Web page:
Most Popular Articles
Field Report: Mooretronix Stereo Tracer
When Bob Moore of Mooretronix contacted me about his latest product for testing analog audio lines called Stereo Tracer, my first thought was that everything we need to check analog audio pairs has already been manufactured. Quickly, I was put back on track and started to realize the power of this device.
Stereo Tracer is a device that connects to a dual-trace, 10MHz (or better) oscilloscope with an external trigger input and will verify amplitude, phase, and channel position of balanced audio lines by the video signature waveforms on the oscilloscope.
|Performance at a glance|
|20Hz to 100kHz frequency response
4dB output on the send connectors
Detects several configuration errors
Displays audio path quality
XLR to BNC interface for oscilloscope
Operation is quite simple. Connect the oscilloscope inputs and external trigger to stereo tracer's front panel BNC connectors, plug in the wall wart power supply, set the scope to display both traces, adjust the inputs of the scope to measure 2V peak per division and set the sweep to 1ms and use the external trigger function of the scope. You are now ready to test balanced audio cable via the front panel mounted XLR connectors. A 4dB signal is sent to the male XLR connectors to the cable pairs under test. The other end of the cable pairs are then connected to the female XLR connectors, which are the return input to the Stereo Tracer. The correctness of the stereo audio path can be viewed on the oscilloscope. The hardest part of using this unit is getting used to the signature waveforms. Realistically, it took about 60 seconds to get used to them.Ready for action
It was time to put the product to a real world test. We first started simple. We found a couple of XLR microphone cables about 10 feet long buried in a box of junk. Stereo Tracer quickly verified that one cable was in phase while the other was not. On removal of the XLR connector's covers, we found one cable was wired with pin 2 hot while the other was wired with pin 3 hot. Not bad for the first test, but I was insistent on finding the true power of this testing device. So we connected the unit in the terminal room and decided to check the integrity of the connection to and from the audio console in the production room with the audio console in circuit. My victim to test was the 8x2 stereo selector switch on the console. Testing was going smoothly until we got to input number six. Stereo tracer detected that left channel audio was appearing on the left and right console outputs while the right channel audio being sent to the console was not detected. While investigating of the mechanical switcher in the audio console, we noticed that when a repair was made the right channel cable pair to the switcher input was not connected and a solder bridge was causing the left channel input to appear on the left and right channel output. In my endeavor to test things to their limit, I decided to try and test CAT-5 UTP. After making the appropriate RJ-45 to XLR conversion connectors, we connected the device to some of the runs in the building. This unit verified the connections flawlessly. One other use we accidentally stumbled across is that the Stereo Tracer will balance the inputs of the oscilloscope. We found this arrangement useful when trying to test pieces of equipment that do not test well with an unbalanced input.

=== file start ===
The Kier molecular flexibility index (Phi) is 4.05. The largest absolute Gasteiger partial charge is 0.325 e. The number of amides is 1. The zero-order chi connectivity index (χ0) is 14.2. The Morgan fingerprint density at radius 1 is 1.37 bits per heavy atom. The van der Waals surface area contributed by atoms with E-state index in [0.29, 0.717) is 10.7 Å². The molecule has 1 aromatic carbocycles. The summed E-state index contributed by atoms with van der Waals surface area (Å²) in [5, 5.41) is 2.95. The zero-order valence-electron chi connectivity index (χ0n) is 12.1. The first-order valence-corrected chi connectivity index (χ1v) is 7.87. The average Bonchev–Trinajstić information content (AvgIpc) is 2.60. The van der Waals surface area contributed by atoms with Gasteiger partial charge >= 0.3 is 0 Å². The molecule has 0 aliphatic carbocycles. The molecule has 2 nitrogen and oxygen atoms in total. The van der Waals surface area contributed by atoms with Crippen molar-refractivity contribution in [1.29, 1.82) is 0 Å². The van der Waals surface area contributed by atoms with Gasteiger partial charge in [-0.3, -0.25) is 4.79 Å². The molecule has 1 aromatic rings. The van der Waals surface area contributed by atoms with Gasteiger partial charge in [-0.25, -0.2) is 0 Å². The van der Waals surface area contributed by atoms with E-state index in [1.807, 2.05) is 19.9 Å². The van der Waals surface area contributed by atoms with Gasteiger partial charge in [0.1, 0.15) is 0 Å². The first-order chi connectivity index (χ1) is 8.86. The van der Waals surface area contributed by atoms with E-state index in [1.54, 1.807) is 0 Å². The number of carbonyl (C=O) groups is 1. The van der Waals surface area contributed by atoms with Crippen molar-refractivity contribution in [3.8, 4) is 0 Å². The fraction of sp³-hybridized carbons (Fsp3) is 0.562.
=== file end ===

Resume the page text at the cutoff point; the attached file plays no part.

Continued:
The unit attached to an oscilloscope and ready for use.
The circuit board that drives the Stereo Tracer.
Built in a rugged metal enclosure, the unit can be rack-mounted with optional rack ears or can be secured to the top of most oscilloscopes by the optional nylon straps. The send outputs are rated at 700ohms balanced while the inputs are a 40kohm bridging. Frequency response is within +/-0.5dB from 20Hz to 100kHz. To me, the unit is well worth the investment to turn an oscilloscope into a powerful audio cable-pair testing tool.
Atkins is vice president/director of engineering of Backyard Broadcasting, Baltimore, MD.
Editor's note: Field Reports are an exclusive Radio magazine feature for radio broadcasters. Each report is prepared by well-qualified staff at a radio station, production facility or consulting company.
These reports are performed by the industry, for the industry. Manufacturer support is limited to providing loan equipment and to aiding the author if requested.
It is the responsibility of Radio magazine to publish the results of any device tested, positive or negative. No report should be considered an endorsement or disapproval by Radio magazine.
Today in Radio History
The history of radio broadcasting extends beyond the work of a few famous inventors.
EAS Information More on EAS
The feed provides feeds for all US states and territories.
Need a calendar for your computer desktop? Use one of ours.
Information from manufacturers and associations about industry news, products, technology and business announcements.
Browse Back Issues[an error occurred while processing this directive]
Also in the November Issue
- Trends in Technology: HD Radio Transmission Update
- Franken FM Stations
- Wi-Fi on Wheels: The Connected Car
- Field Report: Yamaha MG10XU
- Transmitter Site Cleanup